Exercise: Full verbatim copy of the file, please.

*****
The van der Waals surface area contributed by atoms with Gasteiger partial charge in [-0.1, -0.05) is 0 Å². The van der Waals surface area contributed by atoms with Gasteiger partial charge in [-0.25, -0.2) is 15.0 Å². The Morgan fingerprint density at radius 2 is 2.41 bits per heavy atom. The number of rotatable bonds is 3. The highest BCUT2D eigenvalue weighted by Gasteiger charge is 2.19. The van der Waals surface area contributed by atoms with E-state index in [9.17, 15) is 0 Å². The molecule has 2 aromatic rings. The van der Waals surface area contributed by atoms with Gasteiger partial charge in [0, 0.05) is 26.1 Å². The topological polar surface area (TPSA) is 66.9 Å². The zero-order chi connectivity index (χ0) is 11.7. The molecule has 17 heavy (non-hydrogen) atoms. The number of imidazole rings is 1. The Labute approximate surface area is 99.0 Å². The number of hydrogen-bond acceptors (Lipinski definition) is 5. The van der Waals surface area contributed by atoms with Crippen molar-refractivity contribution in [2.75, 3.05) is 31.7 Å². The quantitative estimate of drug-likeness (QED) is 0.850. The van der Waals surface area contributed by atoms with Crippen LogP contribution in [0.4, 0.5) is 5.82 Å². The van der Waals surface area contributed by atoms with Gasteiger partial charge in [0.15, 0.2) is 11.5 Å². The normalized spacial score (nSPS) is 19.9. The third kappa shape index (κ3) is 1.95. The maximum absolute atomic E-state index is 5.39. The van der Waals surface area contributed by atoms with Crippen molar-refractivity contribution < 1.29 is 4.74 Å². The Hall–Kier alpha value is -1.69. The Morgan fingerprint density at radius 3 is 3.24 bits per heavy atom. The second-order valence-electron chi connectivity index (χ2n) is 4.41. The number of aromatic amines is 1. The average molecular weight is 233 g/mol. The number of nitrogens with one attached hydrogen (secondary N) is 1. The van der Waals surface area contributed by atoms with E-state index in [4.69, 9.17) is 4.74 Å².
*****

The van der Waals surface area contributed by atoms with Gasteiger partial charge in [-0.1, -0.05) is 0 Å². The van der Waals surface area contributed by atoms with Gasteiger partial charge in [-0.25, -0.2) is 15.0 Å². The Morgan fingerprint density at radius 2 is 2.41 bits per heavy atom. The number of rotatable bonds is 3. The highest BCUT2D eigenvalue weighted by Gasteiger charge is 2.19. The van der Waals surface area contributed by atoms with E-state index in [9.17, 15) is 0 Å². The molecule has 2 aromatic rings. The van der Waals surface area contributed by atoms with Gasteiger partial charge in [0, 0.05) is 26.1 Å². The topological polar surface area (TPSA) is 66.9 Å². The zero-order chi connectivity index (χ0) is 11.7. The molecule has 17 heavy (non-hydrogen) atoms. The number of imidazole rings is 1. The Labute approximate surface area is 99.0 Å². The number of hydrogen-bond acceptors (Lipinski definition) is 5. The van der Waals surface area contributed by atoms with Crippen molar-refractivity contribution in [2.75, 3.05) is 31.7 Å². The quantitative estimate of drug-likeness (QED) is 0.850. The van der Waals surface area contributed by atoms with Crippen LogP contribution in [0.4, 0.5) is 5.82 Å². The van der Waals surface area contributed by atoms with Gasteiger partial charge in [0.15, 0.2) is 11.5 Å². The normalized spacial score (nSPS) is 19.9. The third kappa shape index (κ3) is 1.95. The maximum absolute atomic E-state index is 5.39. The van der Waals surface area contributed by atoms with Crippen molar-refractivity contribution < 1.29 is 4.74 Å². The Hall–Kier alpha value is -1.69. The Morgan fingerprint density at radius 3 is 3.24 bits per heavy atom. The second-order valence-electron chi connectivity index (χ2n) is 4.41. The number of aromatic amines is 1. The average molecular weight is 233 g/mol. The number of nitrogens with one attached hydrogen (secondary N) is 1. The van der Waals surface area contributed by atoms with E-state index in [4.69, 9.17) is 4.74 Å².